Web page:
Close Menu

Signals and Systems

Semester 1

This course serves to introduce students to the input-output mode of thinking.  Students will be taught how to translate the everyday notions of cause and effect into input-output models. They will be required to study, understand and use a set of mathematical tools for describing and analyzing inputs and outputs and the relationships between them.   They will study the nature of systems and learn techniques for analyzing and designing them to meet given performance criteria.

The description and use of mathematical tools required to analyze and design systems forms the bulk of the presentation in this course but by appealing to practical examples wherever possible students should never be allowed to lose sight of the real-world application of these tools.

In the presentation of this course and particularly in the tutorials, MATLAB will be used as an omnipresent anchor so that on completion all students should be proficient in its use. The learning experience is enhanced with computer-based exercises and assignments. The assignment will include: (1) take home problem solving questions design to test student understanding of the theory; and (2) a report in the form of an IEEE paper structure on a survey of the state-of-the-art in signal and systems or system engineering. The intent is to expose the student to high level technical publications.


1. Continuous-Time Signals and Systems

Continuous-Time Elementary Signals: The Unit Step, the Unit Impulse, the Unit Ramp, Sinusoidal Signal

Signal Transformations: Continuity,  Piece-wise continuity; Time shifting, time scaling, time reversal; Convolution; Convolution and Impulse Response                                  

Introduction to Systems: is a system?  Modelling of Physical Systems,  Linear Differential Equations,  I/O State Space; Properties of Systems  (I/O, Linearity, TI,Causality); Testing for System Properties       

Frequency Domain Representation of Signals and Systems: The Fourier Series; Trigonometric Form; Complex Exponential Form; Representation of Periodic Signals; Transform                   

Transform Domain Representation of Systems: Laplace Transfer; System Transfer Function; Block Diagrams; Signal Flow Graphs     

Time Domain Analysis of Systems: System Response; Zero Input Response;  Zero State Response; Input-Output Relationships for LTI Systems; and the Impulse Response; The Routh-Hurwitz Criterion; Step Response Analysis; Frequency Response; Space Analysis


Mathematical Representation of Discrete-Time Signals: Difference Equations; z-Transform; Inverse Transform; Division Z-Transform Inversion; Fraction Expansion; Equations

Frequency Domain Representation of Discrete-Time Signals: Discrete-Time Fourier Transforms; Discrete-Time Fourier Series; Discrete Fourier Transforms; Comparison of Fourier Transforms

Time Domain Representation of Discrete-Time Systems: System Classification; Discrete Time Systems; Discrete Time Convolution;  of Discrete-Time Convolution;  of Discrete-time Systems

Transform Domain Representation of Discrete-Time Systems; Discrete-Time Systems; Stability of Discrete-Time Systems; Time Steady State Response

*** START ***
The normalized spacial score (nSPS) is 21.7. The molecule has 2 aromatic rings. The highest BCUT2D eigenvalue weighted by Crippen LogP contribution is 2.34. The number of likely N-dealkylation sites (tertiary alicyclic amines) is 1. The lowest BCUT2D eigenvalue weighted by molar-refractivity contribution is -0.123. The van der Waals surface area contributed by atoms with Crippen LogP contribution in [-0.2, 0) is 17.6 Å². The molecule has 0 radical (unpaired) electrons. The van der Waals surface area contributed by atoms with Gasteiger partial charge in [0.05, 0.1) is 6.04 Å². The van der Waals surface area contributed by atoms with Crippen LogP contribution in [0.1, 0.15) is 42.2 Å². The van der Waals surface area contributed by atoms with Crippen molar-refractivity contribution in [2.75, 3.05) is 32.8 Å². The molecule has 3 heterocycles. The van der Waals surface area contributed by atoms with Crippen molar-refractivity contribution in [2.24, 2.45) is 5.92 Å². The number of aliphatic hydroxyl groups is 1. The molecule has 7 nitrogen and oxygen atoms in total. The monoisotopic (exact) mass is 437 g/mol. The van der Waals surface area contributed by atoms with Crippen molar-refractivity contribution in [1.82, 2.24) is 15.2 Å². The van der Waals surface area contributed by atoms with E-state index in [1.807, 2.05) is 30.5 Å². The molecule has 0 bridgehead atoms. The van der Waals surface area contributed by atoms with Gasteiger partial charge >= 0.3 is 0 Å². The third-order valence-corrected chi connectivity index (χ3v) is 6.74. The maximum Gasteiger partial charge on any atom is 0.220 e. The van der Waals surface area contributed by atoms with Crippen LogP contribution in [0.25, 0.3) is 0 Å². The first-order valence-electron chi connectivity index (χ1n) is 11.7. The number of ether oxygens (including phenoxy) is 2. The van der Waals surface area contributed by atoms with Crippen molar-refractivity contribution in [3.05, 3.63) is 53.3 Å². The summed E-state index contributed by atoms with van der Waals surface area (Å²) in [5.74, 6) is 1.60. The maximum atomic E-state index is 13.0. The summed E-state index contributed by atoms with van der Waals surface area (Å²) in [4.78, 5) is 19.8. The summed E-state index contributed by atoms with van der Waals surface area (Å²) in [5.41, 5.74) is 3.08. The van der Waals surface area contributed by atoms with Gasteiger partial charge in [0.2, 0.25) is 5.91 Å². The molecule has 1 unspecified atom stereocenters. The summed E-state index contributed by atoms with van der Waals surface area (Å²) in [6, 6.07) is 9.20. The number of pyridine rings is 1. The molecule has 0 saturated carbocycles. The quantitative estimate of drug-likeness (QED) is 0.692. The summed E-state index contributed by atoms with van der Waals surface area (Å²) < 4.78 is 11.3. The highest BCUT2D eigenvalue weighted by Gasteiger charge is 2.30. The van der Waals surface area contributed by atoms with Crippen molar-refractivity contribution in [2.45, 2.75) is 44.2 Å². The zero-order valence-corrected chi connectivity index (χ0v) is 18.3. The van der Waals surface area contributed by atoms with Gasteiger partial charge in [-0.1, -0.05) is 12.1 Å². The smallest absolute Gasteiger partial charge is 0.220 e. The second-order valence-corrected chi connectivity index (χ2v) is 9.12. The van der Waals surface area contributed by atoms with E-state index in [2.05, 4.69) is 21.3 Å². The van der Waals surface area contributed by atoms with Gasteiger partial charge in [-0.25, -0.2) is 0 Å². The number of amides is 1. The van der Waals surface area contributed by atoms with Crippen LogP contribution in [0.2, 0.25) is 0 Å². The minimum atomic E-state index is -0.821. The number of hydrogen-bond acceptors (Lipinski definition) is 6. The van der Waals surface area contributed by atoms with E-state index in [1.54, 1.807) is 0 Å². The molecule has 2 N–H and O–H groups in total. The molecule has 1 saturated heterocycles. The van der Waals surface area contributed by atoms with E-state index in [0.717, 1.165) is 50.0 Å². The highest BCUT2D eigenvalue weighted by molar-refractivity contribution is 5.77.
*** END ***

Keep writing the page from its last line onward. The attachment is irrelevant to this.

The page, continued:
Filter Design: Analog Filters; Digital Filters (FIR and IIR Filters)


One 2-hour theory final exam paper – 60%

Mid Semester exam -   20%

Assignments – 20%

  • Six take-home problem solving assignment of equal weighting (10%)    
  • One paper on a survey of the state-of-the-art in the analogue circuit designs (10%). Report will take the form of that required for an IEEE paper publication.
Learning Objectives: 

On completion of this course, students should be able to:

  • Explain the properties of the different types of continuous time and discrete-time elementary signals and their application to synthesizing complex signals
  • Perform test for system characteristics such as linearity, time invariance, causality and memory in both continuous time and discrete time systems
  • Explain the convolution theorem in continuous and discrete time form as well as perform graphical convolution of simple continuous time geometric signals and discrete time signals
  • Use Fourier Series approximation in all its forms to analyze and synthesize periodic signals as well as use the Fourier Transform to investigate the Frequency Response characteristics of systems
  • Apply Laplace Transform techniques to study systems associated with linearity, time invariance, time shifting, scaling, initial value, final value, convolution, differentiation and integration.
  • Determine the Transfer Function via Laplace Transform of system’s impulse function and apply it to the construction of  block diagrams of multi-component systems
  • Design systems to meet appropriate time domain and frequency domain performance specifications
  • Define and determine the z-Transform, inverse z-transform, discrete-time Fourier Series (DTFS) and apply their properties to the design and analysis of electrical filters.
P14A/(PHYS1411 and PHYS1412) and P14B/(PHYS1421 and PHYS1422) and ELET1400 and M08B/MATH0100, M08C/MATH0110 or Equivalent

Text book:   “Signals and Systems: With MATLAB Computing and Simulink Modeling’- by Steven Karris: 4th Edition; Orchard Publications, 2008

Supplemental Reading: Signals, and Systems, Schaum’s Outline Series   Hsu, HweiP, McGraw-Hill, 1997 (3rd Ed)

Internet Resources:


Signals, and Systems, Schaum’s Outline Series (PDF)


Course Code: 
3 Credits
Level 2
Top of Page